So how to do this?
The solution is to use gpsbabel. You will need to use the interpolation filter as described here.


Check number of trackpoints for a given course:
$ grep LatitudeDegrees sut100foo-eventrkpts.tcx | wc -l
Now add points between every two trackpoints that are less then 90 meters apart:
$  gpsbabel -i gtrnctr -f sut100foo-eventrkpts-withcoursepts.tcx -x interpolate,distance=0.09m -o gtrnctr -F sut100foo-mindist-009m.tcx

check number of trackpoints again:
$ grep LatitudeDegrees sut100foo-mindist-009m.tcx | wc -l

Saturday, April 7, 2012

chicken run

Chicken Run

out and back from home to Mauren ...

... buying some food for tomorrow.

Thursday, April 5, 2012

Forerunner 910XT

Garmin Forerunner 910XT and Linux

The Forerunner 910XT as well as other newer Garmin devices is/are using the wireless ANT+ protocol together with ANT-FS to transfer files from/to a PC. Note: ANT-FS means ANT File Share (not File System).
Garmin make use of so called FIT files, which are part of ANT+. Several FIT file types exists. The ones that bother me the most right now are the so called 'Activity' and 'Course' types.
If you are a runner an Activity file basically contains your run data, i.e. distance, time, laps, heartrate, elevation, position data.
You want Course files in order to follow some track someone else has ran previously or for tracks you create yourself on some kind of digital map e.g. within Google Earth or online tools like http://www.gpsies.com or http://www.bikeroutetoaster.com/.

At this point in time you can use Garmin-Forerunner-610-Extractor hosted on github to download files from a Forerunner 910XT.

Converting fit to tcx for example can be done with Fit-to-Tcx python tool which is also available on github.

Example Usage

Garmin-Forerunner-610-Extractor_Tigge] (167)$ python garmin.py
Request basic information...
Starting system...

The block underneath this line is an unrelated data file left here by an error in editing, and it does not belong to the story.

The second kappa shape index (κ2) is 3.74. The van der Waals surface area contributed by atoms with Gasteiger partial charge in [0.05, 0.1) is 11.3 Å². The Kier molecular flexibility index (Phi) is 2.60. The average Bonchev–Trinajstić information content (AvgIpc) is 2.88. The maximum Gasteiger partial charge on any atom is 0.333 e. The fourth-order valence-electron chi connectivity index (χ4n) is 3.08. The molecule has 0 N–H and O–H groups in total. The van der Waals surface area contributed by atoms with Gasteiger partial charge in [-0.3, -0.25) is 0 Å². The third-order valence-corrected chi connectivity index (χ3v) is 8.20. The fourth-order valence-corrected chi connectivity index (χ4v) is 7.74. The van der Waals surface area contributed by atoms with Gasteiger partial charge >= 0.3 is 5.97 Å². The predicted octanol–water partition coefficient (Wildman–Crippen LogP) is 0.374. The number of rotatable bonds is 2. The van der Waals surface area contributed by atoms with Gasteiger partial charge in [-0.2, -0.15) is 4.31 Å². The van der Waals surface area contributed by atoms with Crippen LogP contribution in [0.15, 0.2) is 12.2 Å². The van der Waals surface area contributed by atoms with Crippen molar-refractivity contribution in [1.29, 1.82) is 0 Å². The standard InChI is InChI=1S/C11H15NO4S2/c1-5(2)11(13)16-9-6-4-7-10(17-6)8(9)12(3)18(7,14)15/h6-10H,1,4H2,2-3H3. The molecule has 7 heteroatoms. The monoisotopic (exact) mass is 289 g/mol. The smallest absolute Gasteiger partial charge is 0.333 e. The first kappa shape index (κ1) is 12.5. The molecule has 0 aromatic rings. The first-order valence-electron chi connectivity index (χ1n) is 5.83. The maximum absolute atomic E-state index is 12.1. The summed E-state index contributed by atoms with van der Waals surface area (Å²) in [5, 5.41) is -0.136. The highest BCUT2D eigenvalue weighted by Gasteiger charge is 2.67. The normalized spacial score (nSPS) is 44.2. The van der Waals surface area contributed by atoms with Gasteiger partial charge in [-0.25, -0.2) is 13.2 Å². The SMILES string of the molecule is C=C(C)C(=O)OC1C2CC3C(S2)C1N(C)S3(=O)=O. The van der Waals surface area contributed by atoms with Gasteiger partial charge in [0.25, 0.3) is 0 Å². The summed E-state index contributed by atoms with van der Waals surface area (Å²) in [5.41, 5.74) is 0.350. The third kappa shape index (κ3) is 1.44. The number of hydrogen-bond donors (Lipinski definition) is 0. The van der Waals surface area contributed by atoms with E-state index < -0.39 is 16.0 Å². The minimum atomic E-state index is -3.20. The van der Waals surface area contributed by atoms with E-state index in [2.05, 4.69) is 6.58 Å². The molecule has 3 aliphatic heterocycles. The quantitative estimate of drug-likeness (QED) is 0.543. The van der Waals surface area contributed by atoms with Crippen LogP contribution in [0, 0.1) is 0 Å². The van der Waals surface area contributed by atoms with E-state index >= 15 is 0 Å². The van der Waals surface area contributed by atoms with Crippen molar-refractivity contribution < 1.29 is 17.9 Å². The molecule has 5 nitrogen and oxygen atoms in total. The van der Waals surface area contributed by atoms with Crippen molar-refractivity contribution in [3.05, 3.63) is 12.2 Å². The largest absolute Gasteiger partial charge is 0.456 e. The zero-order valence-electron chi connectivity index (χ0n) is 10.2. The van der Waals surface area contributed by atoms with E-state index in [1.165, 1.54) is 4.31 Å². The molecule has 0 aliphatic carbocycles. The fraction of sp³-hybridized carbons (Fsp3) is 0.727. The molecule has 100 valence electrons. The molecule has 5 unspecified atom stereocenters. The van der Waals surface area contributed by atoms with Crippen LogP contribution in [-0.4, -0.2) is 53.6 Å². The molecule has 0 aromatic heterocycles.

Open channel...
String length:  16
Unit ID:        3843964727
Product name:   Forerunner 910
3  128  144  574  1989-12-31 01:00:00
4  128  208  680  1989-12-31 01:00:00
5  128  208  1159  1989-12-31 01:00:00
6  128  208  317  1989-12-31 01:00:00
7  128  208  1159  1989-12-31 01:00:00
8  128  208  317  1989-12-31 01:00:00
9  128  208  1197  1989-12-31 01:00:00
10  128  176  1397  2012-03-30 20:55:54
11  128  176  1164  2012-03-30 23:30:38
12  128  176  1765  2012-03-30 23:38:56
13  128  176  4052  2012-03-31 22:06:38
14  128  176  7901  2012-04-01 12:19:08
15  128  176  14638  2012-04-01 13:51:24
16  128  176  36932  2012-04-02 13:30:34
17  128  176  5702  2012-04-03 09:13:26
18  128  176  19566  2012-04-03 19:56:56
19  128  176  51949  2012-04-04 13:52:50
20  128  240  31169  2012-04-01 22:30:00
21  128  208  72  1989-12-31 01:00:00
22  128  208  627  1989-12-31 01:00:00
23  128  144  72  1989-12-31 01:00:00
24  128  144  168  1989-12-31 01:00:00
25  128  208  72  1989-12-31 01:00:00
Done downloading 3-80-1989-12-31_01-00-00-574-416.fit
Done downloading 4-80-1989-12-31_01-00-00-680-416.fit
Done downloading 5-80-1989-12-31_01-00-00-1159-416.fit
Done downloading 6-80-1989-12-31_01-00-00-317-416.fit
Done downloading 7-80-1989-12-31_01-00-00-1159-317.fit
Done downloading 8-80-1989-12-31_01-00-00-317-317.fit
Done downloading 9-80-1989-12-31_01-00-00-1197-1197.fit
Done downloading 10-80-2012-03-30_20-55-54-1397-1397.fit
Done downloading 11-80-2012-03-30_23-30-38-1164-1164.fit
Done downloading 12-80-2012-03-30_23-38-56-1765-1765.fit
Done downloading 13-80-2012-03-31_22-06-38-4052-4052.fit
Done downloading 14-80-2012-04-01_12-19-08-7901-7901.fit
Done downloading 15-80-2012-04-01_13-51-24-14638-14638.fit
Done downloading 16-80-2012-04-02_13-30-34-36932-36932.fit
Done downloading 17-80-2012-04-03_09-13-26-5702-5702.fit
Done downloading 18-80-2012-04-03_19-56-56-19566-19566.fit
Done downloading 19-80-2012-04-04_13-52-50-51949-51949.fit
Done downloading 20-80-2012-04-01_22-30-00-31169-31169.fit
Done downloading 21-80-1989-12-31_01-00-00-72-72.fit
Done downloading 22-80-1989-12-31_01-00-00-627-627.fit
Done downloading 23-80-1989-12-31_01-00-00-72-72.fit
Done downloading 24-80-1989-12-31_01-00-00-168-168.fit
Done downloading 25-80-1989-12-31_01-00-00-72-72.fit
$ python ../FIT-to-TCX/fittotcx.py 19-80-2012-04-04_13-52-50-51949-51949.fit.fit > 19-80-2012-04-04_13-52-50-51949-51949.tcx

You can use the fit file directly for uploading to Garmin Connect for example.

Tuesday, April 3, 2012

Now I have my own blog ... how cool's that?

Well ...maybe it's rather futile.